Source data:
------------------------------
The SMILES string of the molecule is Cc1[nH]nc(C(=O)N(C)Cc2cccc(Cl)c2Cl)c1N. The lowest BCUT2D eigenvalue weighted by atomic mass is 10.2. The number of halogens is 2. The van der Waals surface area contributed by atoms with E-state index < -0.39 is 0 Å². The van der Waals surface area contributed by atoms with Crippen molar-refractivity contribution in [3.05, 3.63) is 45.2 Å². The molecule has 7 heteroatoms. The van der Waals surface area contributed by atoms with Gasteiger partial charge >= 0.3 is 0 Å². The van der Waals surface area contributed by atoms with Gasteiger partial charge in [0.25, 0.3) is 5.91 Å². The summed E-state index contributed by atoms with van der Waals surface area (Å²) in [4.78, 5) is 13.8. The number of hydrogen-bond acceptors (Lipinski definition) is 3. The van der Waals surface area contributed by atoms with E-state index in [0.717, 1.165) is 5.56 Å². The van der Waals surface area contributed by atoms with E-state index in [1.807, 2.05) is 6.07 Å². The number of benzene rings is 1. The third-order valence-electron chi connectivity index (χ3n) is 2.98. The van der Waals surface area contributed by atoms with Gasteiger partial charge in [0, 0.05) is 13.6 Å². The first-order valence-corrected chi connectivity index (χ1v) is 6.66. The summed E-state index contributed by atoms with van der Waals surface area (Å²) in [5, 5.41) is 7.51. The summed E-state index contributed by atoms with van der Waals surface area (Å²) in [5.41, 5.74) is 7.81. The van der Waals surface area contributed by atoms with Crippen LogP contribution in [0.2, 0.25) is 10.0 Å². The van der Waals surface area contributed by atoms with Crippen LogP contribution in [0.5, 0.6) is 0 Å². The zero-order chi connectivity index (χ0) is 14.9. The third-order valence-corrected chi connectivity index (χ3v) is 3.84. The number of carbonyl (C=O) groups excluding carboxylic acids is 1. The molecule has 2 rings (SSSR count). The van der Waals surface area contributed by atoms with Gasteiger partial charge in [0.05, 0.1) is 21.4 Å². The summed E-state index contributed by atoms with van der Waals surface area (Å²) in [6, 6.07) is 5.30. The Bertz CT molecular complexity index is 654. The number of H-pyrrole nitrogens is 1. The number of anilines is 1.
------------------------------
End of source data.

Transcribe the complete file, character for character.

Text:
The SMILES string of the molecule is Cc1[nH]nc(C(=O)N(C)Cc2cccc(Cl)c2Cl)c1N. The lowest BCUT2D eigenvalue weighted by atomic mass is 10.2. The number of halogens is 2. The van der Waals surface area contributed by atoms with E-state index < -0.39 is 0 Å². The van der Waals surface area contributed by atoms with Crippen molar-refractivity contribution in [3.05, 3.63) is 45.2 Å². The molecule has 7 heteroatoms. The van der Waals surface area contributed by atoms with Gasteiger partial charge >= 0.3 is 0 Å². The van der Waals surface area contributed by atoms with Gasteiger partial charge in [0.25, 0.3) is 5.91 Å². The summed E-state index contributed by atoms with van der Waals surface area (Å²) in [4.78, 5) is 13.8. The number of hydrogen-bond acceptors (Lipinski definition) is 3. The van der Waals surface area contributed by atoms with E-state index in [0.717, 1.165) is 5.56 Å². The van der Waals surface area contributed by atoms with E-state index in [1.807, 2.05) is 6.07 Å². The number of benzene rings is 1. The third-order valence-electron chi connectivity index (χ3n) is 2.98. The van der Waals surface area contributed by atoms with Gasteiger partial charge in [0, 0.05) is 13.6 Å². The first-order valence-corrected chi connectivity index (χ1v) is 6.66. The summed E-state index contributed by atoms with van der Waals surface area (Å²) in [5, 5.41) is 7.51. The summed E-state index contributed by atoms with van der Waals surface area (Å²) in [5.41, 5.74) is 7.81. The van der Waals surface area contributed by atoms with Crippen LogP contribution in [0.2, 0.25) is 10.0 Å². The van der Waals surface area contributed by atoms with Crippen LogP contribution in [0.5, 0.6) is 0 Å². The zero-order chi connectivity index (χ0) is 14.9. The third-order valence-corrected chi connectivity index (χ3v) is 3.84. The number of carbonyl (C=O) groups excluding carboxylic acids is 1. The molecule has 2 rings (SSSR count). The van der Waals surface area contributed by atoms with Gasteiger partial charge in [0.05, 0.1) is 21.4 Å². The summed E-state index contributed by atoms with van der Waals surface area (Å²) in [6, 6.07) is 5.30. The Bertz CT molecular complexity index is 654. The number of H-pyrrole nitrogens is 1. The number of anilines is 1.